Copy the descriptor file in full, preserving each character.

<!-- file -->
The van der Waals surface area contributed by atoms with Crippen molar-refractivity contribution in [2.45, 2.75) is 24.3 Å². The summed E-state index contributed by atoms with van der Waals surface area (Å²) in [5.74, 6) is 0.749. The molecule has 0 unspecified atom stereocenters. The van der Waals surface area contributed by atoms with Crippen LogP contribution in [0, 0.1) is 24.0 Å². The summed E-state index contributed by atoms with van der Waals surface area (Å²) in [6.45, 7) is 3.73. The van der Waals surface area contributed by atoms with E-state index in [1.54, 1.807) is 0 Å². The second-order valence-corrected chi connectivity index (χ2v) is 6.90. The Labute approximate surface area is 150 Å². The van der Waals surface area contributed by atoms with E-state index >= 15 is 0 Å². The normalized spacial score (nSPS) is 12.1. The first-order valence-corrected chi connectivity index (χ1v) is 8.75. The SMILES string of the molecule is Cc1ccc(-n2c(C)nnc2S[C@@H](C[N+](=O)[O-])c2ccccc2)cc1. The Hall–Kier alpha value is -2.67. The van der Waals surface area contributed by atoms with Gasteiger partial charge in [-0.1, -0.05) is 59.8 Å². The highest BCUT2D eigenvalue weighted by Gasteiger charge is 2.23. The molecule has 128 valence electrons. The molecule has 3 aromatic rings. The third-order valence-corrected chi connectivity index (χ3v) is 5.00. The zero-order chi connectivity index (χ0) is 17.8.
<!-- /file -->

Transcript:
The van der Waals surface area contributed by atoms with Crippen molar-refractivity contribution in [2.45, 2.75) is 24.3 Å². The summed E-state index contributed by atoms with van der Waals surface area (Å²) in [5.74, 6) is 0.749. The molecule has 0 unspecified atom stereocenters. The van der Waals surface area contributed by atoms with Crippen LogP contribution in [0, 0.1) is 24.0 Å². The summed E-state index contributed by atoms with van der Waals surface area (Å²) in [6.45, 7) is 3.73. The van der Waals surface area contributed by atoms with E-state index in [1.54, 1.807) is 0 Å². The second-order valence-corrected chi connectivity index (χ2v) is 6.90. The Labute approximate surface area is 150 Å². The van der Waals surface area contributed by atoms with E-state index >= 15 is 0 Å². The normalized spacial score (nSPS) is 12.1. The first-order valence-corrected chi connectivity index (χ1v) is 8.75. The SMILES string of the molecule is Cc1ccc(-n2c(C)nnc2S[C@@H](C[N+](=O)[O-])c2ccccc2)cc1. The Hall–Kier alpha value is -2.67. The van der Waals surface area contributed by atoms with Gasteiger partial charge in [-0.1, -0.05) is 59.8 Å². The highest BCUT2D eigenvalue weighted by Gasteiger charge is 2.23. The molecule has 128 valence electrons. The molecule has 3 aromatic rings. The third-order valence-corrected chi connectivity index (χ3v) is 5.00. The zero-order chi connectivity index (χ0) is 17.8.